Developments in the Budget Marketplace

Since our last budget buyer's guide back in November 2011, there have been many developments in the budget sector of the DIY market. Perhaps most noteworthy, SSD costs have finally fallen far enough that they are within reach of price-conscious builders. Given that mechanical hard drive prices remain inflated in the wake of last year's flooding in Thailand, I have been putting lower capacity SSDs in budget builds more frequently than HDDs in the last few months.

That said, it's worth elaborating that while you might have become used to larger capacity hard drives in the last few years, a 60/64GB SSD is more than enough space for a basic machine that will have Windows 7, Office, and a few other productivity applications installed on it and not be used for personal storage. Even a 40GB SSD can comfortably contain Windows 7, Office, and many small applications. Of course, the small size of SSDs might very well preclude their inclusion in your system if you need more space—know what your storage needs will be. Thus, in the office builds, we include both SSD and HDD options. Gamers will likely want to stick with larger HDDs because a gaming library will quickly surpass the capacities of less expensive SSDs.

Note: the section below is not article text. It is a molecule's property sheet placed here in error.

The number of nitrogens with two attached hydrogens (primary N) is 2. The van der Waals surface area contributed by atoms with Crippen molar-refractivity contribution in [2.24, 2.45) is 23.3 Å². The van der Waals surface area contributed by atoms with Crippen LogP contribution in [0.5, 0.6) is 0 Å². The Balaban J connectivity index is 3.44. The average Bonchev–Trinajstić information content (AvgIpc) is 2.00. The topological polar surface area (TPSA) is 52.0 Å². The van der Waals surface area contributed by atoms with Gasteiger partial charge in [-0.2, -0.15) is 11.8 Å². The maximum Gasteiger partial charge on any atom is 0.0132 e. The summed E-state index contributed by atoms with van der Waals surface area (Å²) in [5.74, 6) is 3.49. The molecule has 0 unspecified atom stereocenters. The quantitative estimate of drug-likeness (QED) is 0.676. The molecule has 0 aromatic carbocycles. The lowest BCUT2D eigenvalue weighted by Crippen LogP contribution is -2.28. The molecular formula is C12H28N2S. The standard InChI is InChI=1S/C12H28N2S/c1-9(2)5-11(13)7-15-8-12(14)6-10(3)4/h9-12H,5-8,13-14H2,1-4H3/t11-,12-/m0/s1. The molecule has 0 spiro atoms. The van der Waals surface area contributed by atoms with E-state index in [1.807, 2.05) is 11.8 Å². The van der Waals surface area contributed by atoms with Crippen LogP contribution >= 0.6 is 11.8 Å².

Also of note is the disappearance of AMD's lower-end Athlon II CPUs from retail channels. I probably built more computers with the AMD Athlon II X2 250 than every other CPU model combined from 2009 to earlier this year. That chip and its close relatives are now rarely available from retailers, and that limits budget processor choices. In the previous budget buyer's guide, I compared the Athlon II X2 250 with the then newcomer Intel Celeron G530, a super-cheap chip based on the Sandy Bridge microarchitecture. The G530 has become the king of the budget CPUs. While AMD's Llano APUs offer acceptable computing, for CPU-centric tasks—that is, non-gaming—the G530 remains a better choice than the comparably priced lower-end Llanos. Since most home and office users aren't playing games, I've built more and more G530 systems as X2 250s have become harder to find. However, the higher-end Llano APUs offer a very good value for gamers on a very tight budget.